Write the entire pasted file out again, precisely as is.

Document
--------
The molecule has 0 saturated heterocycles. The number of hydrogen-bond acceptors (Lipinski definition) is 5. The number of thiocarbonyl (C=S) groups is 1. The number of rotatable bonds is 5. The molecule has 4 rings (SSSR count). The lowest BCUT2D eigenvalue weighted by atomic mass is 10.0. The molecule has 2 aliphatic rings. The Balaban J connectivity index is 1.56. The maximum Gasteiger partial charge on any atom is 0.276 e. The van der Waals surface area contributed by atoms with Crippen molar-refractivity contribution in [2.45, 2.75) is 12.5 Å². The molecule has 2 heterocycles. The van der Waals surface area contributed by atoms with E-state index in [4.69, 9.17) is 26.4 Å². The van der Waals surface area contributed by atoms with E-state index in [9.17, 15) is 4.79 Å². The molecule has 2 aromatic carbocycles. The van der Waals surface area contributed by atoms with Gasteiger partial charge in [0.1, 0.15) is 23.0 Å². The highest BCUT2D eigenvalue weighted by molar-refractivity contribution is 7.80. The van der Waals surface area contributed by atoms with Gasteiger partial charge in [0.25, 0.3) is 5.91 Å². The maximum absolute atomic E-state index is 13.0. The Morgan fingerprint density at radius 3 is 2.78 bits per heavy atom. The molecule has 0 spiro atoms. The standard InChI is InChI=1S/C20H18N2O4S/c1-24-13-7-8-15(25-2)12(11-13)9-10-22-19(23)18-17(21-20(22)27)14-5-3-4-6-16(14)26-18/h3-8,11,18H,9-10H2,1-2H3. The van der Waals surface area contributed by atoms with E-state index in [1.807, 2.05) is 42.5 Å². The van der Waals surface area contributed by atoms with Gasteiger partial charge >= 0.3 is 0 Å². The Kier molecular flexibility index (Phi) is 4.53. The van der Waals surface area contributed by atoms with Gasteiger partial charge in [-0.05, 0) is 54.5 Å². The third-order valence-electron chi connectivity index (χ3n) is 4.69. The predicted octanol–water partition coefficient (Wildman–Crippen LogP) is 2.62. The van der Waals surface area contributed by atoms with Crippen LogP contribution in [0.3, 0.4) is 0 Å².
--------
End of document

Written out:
The molecule has 0 saturated heterocycles. The number of hydrogen-bond acceptors (Lipinski definition) is 5. The number of thiocarbonyl (C=S) groups is 1. The number of rotatable bonds is 5. The molecule has 4 rings (SSSR count). The lowest BCUT2D eigenvalue weighted by atomic mass is 10.0. The molecule has 2 aliphatic rings. The Balaban J connectivity index is 1.56. The maximum Gasteiger partial charge on any atom is 0.276 e. The van der Waals surface area contributed by atoms with Crippen molar-refractivity contribution in [2.45, 2.75) is 12.5 Å². The molecule has 2 heterocycles. The van der Waals surface area contributed by atoms with E-state index in [4.69, 9.17) is 26.4 Å². The van der Waals surface area contributed by atoms with E-state index in [9.17, 15) is 4.79 Å². The molecule has 2 aromatic carbocycles. The van der Waals surface area contributed by atoms with Gasteiger partial charge in [0.1, 0.15) is 23.0 Å². The highest BCUT2D eigenvalue weighted by molar-refractivity contribution is 7.80. The van der Waals surface area contributed by atoms with Gasteiger partial charge in [0.25, 0.3) is 5.91 Å². The maximum absolute atomic E-state index is 13.0. The Morgan fingerprint density at radius 3 is 2.78 bits per heavy atom. The molecule has 0 spiro atoms. The standard InChI is InChI=1S/C20H18N2O4S/c1-24-13-7-8-15(25-2)12(11-13)9-10-22-19(23)18-17(21-20(22)27)14-5-3-4-6-16(14)26-18/h3-8,11,18H,9-10H2,1-2H3. The van der Waals surface area contributed by atoms with E-state index in [1.807, 2.05) is 42.5 Å². The van der Waals surface area contributed by atoms with Gasteiger partial charge >= 0.3 is 0 Å². The Kier molecular flexibility index (Phi) is 4.53. The van der Waals surface area contributed by atoms with Gasteiger partial charge in [-0.05, 0) is 54.5 Å². The third-order valence-electron chi connectivity index (χ3n) is 4.69. The predicted octanol–water partition coefficient (Wildman–Crippen LogP) is 2.62. The van der Waals surface area contributed by atoms with Crippen LogP contribution in [0.3, 0.4) is 0 Å².